“Ho, ho, ho, it’s that time of year again,” Santa said. It was one month until Christmas. “Time to start matching the Nice List with the Wish List.”
An elf named Whinny placed two giant books on Santa’s desk. Santa opened the one to his left and said, “Let’s see. Ah! I knew it, ho, ho. Gail Jenkins, top of the Nice List. She had a really good year.”
Whinny opened the other book. “Jenkins, Jenkins. Sorry Santa, but she doesn’t seem to have given us a Wish List yet. It’s still blank next to her name.”
“Don’t worry. It’s early. She still has plenty of time. Just make sure her town is covered. As soon as she writes a letter or tells a surrogate, I want to know. Now, let’s get started with all the children who have given us their Wish Lists. We’ll fill in the others as they arrive.”
A week later, Santa had another meeting with Whinny. “How’s our progress, ho, ho, ho?”
“We are in excellent shape, Santa. It appears that the kids are getting their lists in early this year. More than 70% of the toys are already in production with three weeks left to go.”
“Ho, ho, that is good news. Last year we were right up against our deadline. I don’t want to repeat that. What about Gail Jenkins? Have we gotten anything from her yet?”
“Not yet,” Whinny answered. “It doesn’t look like she’s writing a letter this year. The good news, though, is that our sources tell us she is going to go sit on Santa’s lap this weekend. We should definitely get something out of that.”
“OK, good. Usually the top of the Nice List is early with the Wish List. She deserves something really special. I don’t want to wait for the last minute.”
“Whinny,” Santa called.
“The weekend has passed. What did the local Santa find out for Gail?”
“I’m sorry, Santa. We didn’t get anything.”
“What? How is that possible? She didn’t go?”
“She did go,” Whinny answered.
“Ho, ho, ho, you must be joking, then. Surely she told her local Santa something.”
“I’m sorry, sir, but she didn’t. She said she wanted everyone to be happy. Then he said, ‘You must want something for Christmas. Why else did you come here?’ and she answered, ‘I just wanted to meet you.’ She seems like a sweet little girl.”
Santa shook his head, “Oh dear, oh dear. What are we to do?”
That night, Santa was explaining the situation to Mrs. Claus over dinner. “I’m starting to think she really doesn’t want anything. I just don’t know what to do.”
“You’ll figure it out,” Mrs. Claus said. “This is what you do, and no one’s better at it. Just relax. It’ll come to you, dear.”
“I hope you’re right. She deserves the perfect gift, but what’s the perfect gift for a little girl who doesn’t want anything?”
“Ho, ho, ok everyone, we need a new plan. Gail is not going to ask for anything. We have less than two weeks to go. I need ideas.”
The dozen elves who were gathered looked at each other. One ventured, “A baby doll? It’s our most popular wish this year for girls her age.”
Santa shrugged. “It just doesn’t feel special enough.”
“How about a bike?” suggested another.
“Or a tablet? Everyone gets excited about a tablet,” added a third. All the elves nodded.
“No,” said Santa. “Thank you, though. I think Mrs. Claus is right. I just need to let it come to me.”
There were just two days to go until the Big Day. Santa was checking the sleigh and the reindeer when he stopped in his tracks, “Eureka! Ho, ho, ho, I’ve got it!” He ran into the workshop yelling, “Whinny! Whinny!”
Whinny dashed over, “What is it, Santa?”
“I know what to give Gail Jenkins. I can’t believe I didn’t think of it sooner. I need you to get me in touch with Gail’s parents, ho, ho. Oh, and pack her a baby doll, too. I need to go talk to Mrs. Claus to make sure it’s OK with her.”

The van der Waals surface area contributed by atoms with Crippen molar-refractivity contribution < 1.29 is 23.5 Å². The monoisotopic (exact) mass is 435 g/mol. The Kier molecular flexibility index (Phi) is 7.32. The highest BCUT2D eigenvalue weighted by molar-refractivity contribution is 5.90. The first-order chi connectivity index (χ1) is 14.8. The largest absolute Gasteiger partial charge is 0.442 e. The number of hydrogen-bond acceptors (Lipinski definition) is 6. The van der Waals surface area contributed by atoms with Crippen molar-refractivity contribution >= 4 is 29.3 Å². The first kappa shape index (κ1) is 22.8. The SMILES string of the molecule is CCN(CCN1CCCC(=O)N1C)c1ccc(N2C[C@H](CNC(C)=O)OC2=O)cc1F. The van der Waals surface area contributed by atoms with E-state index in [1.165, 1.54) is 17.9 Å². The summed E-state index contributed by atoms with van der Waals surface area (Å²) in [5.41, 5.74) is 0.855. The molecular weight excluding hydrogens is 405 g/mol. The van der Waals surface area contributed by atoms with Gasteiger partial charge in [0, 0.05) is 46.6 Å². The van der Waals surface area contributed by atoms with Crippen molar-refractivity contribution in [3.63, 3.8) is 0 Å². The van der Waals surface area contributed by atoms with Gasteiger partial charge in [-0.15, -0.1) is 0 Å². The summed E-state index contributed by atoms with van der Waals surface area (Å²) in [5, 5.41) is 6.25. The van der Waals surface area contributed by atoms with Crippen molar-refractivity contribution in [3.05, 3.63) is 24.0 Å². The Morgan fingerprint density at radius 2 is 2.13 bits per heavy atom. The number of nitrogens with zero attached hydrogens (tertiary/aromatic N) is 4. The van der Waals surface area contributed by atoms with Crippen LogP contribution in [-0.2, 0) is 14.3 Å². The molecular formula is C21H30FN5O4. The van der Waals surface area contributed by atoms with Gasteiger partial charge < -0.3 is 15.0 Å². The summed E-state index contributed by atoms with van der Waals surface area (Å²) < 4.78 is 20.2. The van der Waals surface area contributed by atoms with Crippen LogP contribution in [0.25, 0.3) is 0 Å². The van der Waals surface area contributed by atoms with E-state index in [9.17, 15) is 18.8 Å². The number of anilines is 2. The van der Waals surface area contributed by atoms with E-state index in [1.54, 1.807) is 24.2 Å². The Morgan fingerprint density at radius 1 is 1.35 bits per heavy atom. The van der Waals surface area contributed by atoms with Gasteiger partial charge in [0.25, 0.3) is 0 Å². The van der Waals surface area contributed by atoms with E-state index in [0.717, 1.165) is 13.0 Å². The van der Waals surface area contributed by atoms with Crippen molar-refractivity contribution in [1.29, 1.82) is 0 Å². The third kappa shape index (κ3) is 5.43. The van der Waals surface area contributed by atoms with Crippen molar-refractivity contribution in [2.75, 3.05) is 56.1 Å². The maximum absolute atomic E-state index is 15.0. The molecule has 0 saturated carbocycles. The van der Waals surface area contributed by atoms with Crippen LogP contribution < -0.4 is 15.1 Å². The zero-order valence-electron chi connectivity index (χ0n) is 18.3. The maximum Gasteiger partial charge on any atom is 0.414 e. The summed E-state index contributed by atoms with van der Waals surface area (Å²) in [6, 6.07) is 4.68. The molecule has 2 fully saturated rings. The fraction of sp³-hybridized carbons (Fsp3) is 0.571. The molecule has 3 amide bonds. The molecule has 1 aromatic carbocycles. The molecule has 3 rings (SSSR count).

Santa left the workshop and walked towards his house. When he stepped inside, Mrs. Claus was sitting and reading by the fire. “I have good news, as long as it’s OK with you.”
“What is it, dear?”
“I know what to give Gail Jenkins for Christmas. Only it means I won’t be able to spend Christmas with you. I wanted to see if you’d be OK with that. It’s just this year. This is a one-time-only, extra-special gift.”
“I’ll miss you, but if it’s what you need to do, go ahead.”
“Thank you, honey. Gail will be so happy.” Santa gave Mrs. Claus a kiss and ran off to talk to Gail’s parents and get everything ready.
At last, it was time. Santa’s sleigh was all loaded and the reindeer were hitched up. “Now remember, fellas,” Santa said, “we have to deliver all of the presents before we get to Gail Jenkins’ house. We can’t follow our usual pattern.” The reindeer nodded. “Ok, then. Let’s go.”
They took off and sped through the sky. Santa pushed the team hard, he didn’t want to be late for Gail. They got all the presents delivered and were landing on Gail’s roof just as the sun was rising. Santa got out of the sleigh and put the feedbags on the reindeer. He picked up Gail’s wrapped baby doll and brought it down the chimney.
He placed the doll under the tree and ate the cookies and drank the milk that had been left for him. Then, he waited, standing next to the tree.
He didn’t have to wait long. He heard voices coming from upstairs and then footsteps on the stairs. As soon as Gail and her parents came through the door into the living room, Santa said, “Ho, ho, ho, Merry Christmas!”
Gail screamed and ran over to Santa and gave him a big hug. Santa chuckled and hugged her back. He spent the whole day with Gail and her family. He told them Christmas stories and listened to their stories. He answered all of Gail’s questions. So many questions, but he was happy to do it.
That evening, after he had finished helping the Jenkins clean up, Santa told Gail that it was time for him to be going. Gail gave him another big hug. “Thank you so much,” she said. “This was the best Christmas ever!”
“Ho, ho, you’re welcome, Gail. I had a great time, too. Merry Christmas!”
With that Santa rose back up the chimney. He got the reindeer ready, climbed into the sleigh and headed home.